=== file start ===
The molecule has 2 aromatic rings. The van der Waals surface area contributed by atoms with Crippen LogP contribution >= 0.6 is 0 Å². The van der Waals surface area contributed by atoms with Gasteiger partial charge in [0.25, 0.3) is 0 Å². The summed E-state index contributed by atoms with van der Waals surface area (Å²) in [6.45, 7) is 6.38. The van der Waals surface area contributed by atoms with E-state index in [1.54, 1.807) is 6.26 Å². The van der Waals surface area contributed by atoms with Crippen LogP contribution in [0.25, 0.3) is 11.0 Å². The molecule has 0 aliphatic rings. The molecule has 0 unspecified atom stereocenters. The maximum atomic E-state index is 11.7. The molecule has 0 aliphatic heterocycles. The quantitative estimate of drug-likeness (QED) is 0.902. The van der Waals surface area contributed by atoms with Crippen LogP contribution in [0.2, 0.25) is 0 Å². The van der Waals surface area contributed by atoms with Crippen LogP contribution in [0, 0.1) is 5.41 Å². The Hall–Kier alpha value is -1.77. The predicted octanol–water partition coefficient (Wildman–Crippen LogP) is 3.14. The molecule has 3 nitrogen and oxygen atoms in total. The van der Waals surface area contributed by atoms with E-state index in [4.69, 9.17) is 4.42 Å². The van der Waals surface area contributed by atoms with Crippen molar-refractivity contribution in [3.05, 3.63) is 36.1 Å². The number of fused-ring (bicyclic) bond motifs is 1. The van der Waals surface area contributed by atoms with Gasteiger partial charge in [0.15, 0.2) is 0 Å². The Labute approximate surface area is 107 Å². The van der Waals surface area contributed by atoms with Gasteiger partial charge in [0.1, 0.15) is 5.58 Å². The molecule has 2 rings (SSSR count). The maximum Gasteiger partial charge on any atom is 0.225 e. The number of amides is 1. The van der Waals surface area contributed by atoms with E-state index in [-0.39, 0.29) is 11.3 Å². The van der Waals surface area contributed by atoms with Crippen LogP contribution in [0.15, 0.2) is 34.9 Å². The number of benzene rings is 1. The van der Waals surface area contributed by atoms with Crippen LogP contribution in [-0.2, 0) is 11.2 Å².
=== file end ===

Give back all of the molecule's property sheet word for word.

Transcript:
The molecule has 2 aromatic rings. The van der Waals surface area contributed by atoms with Crippen LogP contribution >= 0.6 is 0 Å². The van der Waals surface area contributed by atoms with Gasteiger partial charge in [0.25, 0.3) is 0 Å². The summed E-state index contributed by atoms with van der Waals surface area (Å²) in [6.45, 7) is 6.38. The van der Waals surface area contributed by atoms with E-state index in [1.54, 1.807) is 6.26 Å². The van der Waals surface area contributed by atoms with Crippen LogP contribution in [0.25, 0.3) is 11.0 Å². The molecule has 0 aliphatic rings. The molecule has 0 unspecified atom stereocenters. The maximum atomic E-state index is 11.7. The molecule has 0 aliphatic heterocycles. The quantitative estimate of drug-likeness (QED) is 0.902. The van der Waals surface area contributed by atoms with Crippen LogP contribution in [0.2, 0.25) is 0 Å². The van der Waals surface area contributed by atoms with Crippen LogP contribution in [0, 0.1) is 5.41 Å². The Hall–Kier alpha value is -1.77. The predicted octanol–water partition coefficient (Wildman–Crippen LogP) is 3.14. The molecule has 3 nitrogen and oxygen atoms in total. The van der Waals surface area contributed by atoms with E-state index in [4.69, 9.17) is 4.42 Å². The van der Waals surface area contributed by atoms with Crippen molar-refractivity contribution in [3.05, 3.63) is 36.1 Å². The number of fused-ring (bicyclic) bond motifs is 1. The van der Waals surface area contributed by atoms with Gasteiger partial charge in [0.15, 0.2) is 0 Å². The Labute approximate surface area is 107 Å². The van der Waals surface area contributed by atoms with Gasteiger partial charge in [0.1, 0.15) is 5.58 Å². The molecule has 2 rings (SSSR count). The maximum Gasteiger partial charge on any atom is 0.225 e. The number of amides is 1. The van der Waals surface area contributed by atoms with E-state index in [-0.39, 0.29) is 11.3 Å². The van der Waals surface area contributed by atoms with Crippen LogP contribution in [0.15, 0.2) is 34.9 Å². The number of benzene rings is 1. The van der Waals surface area contributed by atoms with Crippen LogP contribution in [-0.2, 0) is 11.2 Å².